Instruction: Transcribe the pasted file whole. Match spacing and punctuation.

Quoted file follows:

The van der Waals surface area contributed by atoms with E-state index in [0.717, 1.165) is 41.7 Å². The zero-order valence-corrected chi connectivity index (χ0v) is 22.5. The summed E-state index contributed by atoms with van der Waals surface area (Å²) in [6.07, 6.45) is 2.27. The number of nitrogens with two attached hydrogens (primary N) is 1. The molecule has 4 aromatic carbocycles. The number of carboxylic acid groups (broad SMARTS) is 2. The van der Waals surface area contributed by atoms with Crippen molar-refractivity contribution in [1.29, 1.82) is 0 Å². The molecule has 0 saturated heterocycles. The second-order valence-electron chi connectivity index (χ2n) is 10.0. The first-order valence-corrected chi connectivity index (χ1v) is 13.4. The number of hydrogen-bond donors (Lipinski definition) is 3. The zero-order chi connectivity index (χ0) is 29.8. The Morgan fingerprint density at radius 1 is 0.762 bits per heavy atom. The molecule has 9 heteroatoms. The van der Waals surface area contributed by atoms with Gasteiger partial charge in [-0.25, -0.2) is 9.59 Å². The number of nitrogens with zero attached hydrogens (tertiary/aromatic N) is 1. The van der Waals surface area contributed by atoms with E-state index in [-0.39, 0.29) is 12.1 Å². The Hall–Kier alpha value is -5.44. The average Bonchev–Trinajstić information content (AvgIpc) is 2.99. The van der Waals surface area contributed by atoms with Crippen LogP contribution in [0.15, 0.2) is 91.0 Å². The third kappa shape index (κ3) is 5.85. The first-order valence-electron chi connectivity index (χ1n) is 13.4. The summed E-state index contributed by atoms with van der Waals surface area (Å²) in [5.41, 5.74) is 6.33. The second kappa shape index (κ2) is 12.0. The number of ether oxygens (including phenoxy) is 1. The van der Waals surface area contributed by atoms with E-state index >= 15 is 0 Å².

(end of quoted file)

The van der Waals surface area contributed by atoms with E-state index in [0.717, 1.165) is 41.7 Å². The zero-order valence-corrected chi connectivity index (χ0v) is 22.5. The summed E-state index contributed by atoms with van der Waals surface area (Å²) in [6.07, 6.45) is 2.27. The number of nitrogens with two attached hydrogens (primary N) is 1. The molecule has 4 aromatic carbocycles. The number of carboxylic acid groups (broad SMARTS) is 2. The van der Waals surface area contributed by atoms with Crippen molar-refractivity contribution in [1.29, 1.82) is 0 Å². The molecule has 0 saturated heterocycles. The second-order valence-electron chi connectivity index (χ2n) is 10.0. The first-order valence-corrected chi connectivity index (χ1v) is 13.4. The number of hydrogen-bond donors (Lipinski definition) is 3. The zero-order chi connectivity index (χ0) is 29.8. The Morgan fingerprint density at radius 1 is 0.762 bits per heavy atom. The molecule has 9 heteroatoms. The van der Waals surface area contributed by atoms with Gasteiger partial charge in [-0.25, -0.2) is 9.59 Å². The number of nitrogens with zero attached hydrogens (tertiary/aromatic N) is 1. The van der Waals surface area contributed by atoms with E-state index in [-0.39, 0.29) is 12.1 Å². The Hall–Kier alpha value is -5.44. The average Bonchev–Trinajstić information content (AvgIpc) is 2.99. The van der Waals surface area contributed by atoms with Crippen LogP contribution in [0.15, 0.2) is 91.0 Å². The third kappa shape index (κ3) is 5.85. The first-order valence-electron chi connectivity index (χ1n) is 13.4. The summed E-state index contributed by atoms with van der Waals surface area (Å²) in [5.41, 5.74) is 6.33. The second kappa shape index (κ2) is 12.0. The number of ether oxygens (including phenoxy) is 1. The van der Waals surface area contributed by atoms with E-state index >= 15 is 0 Å².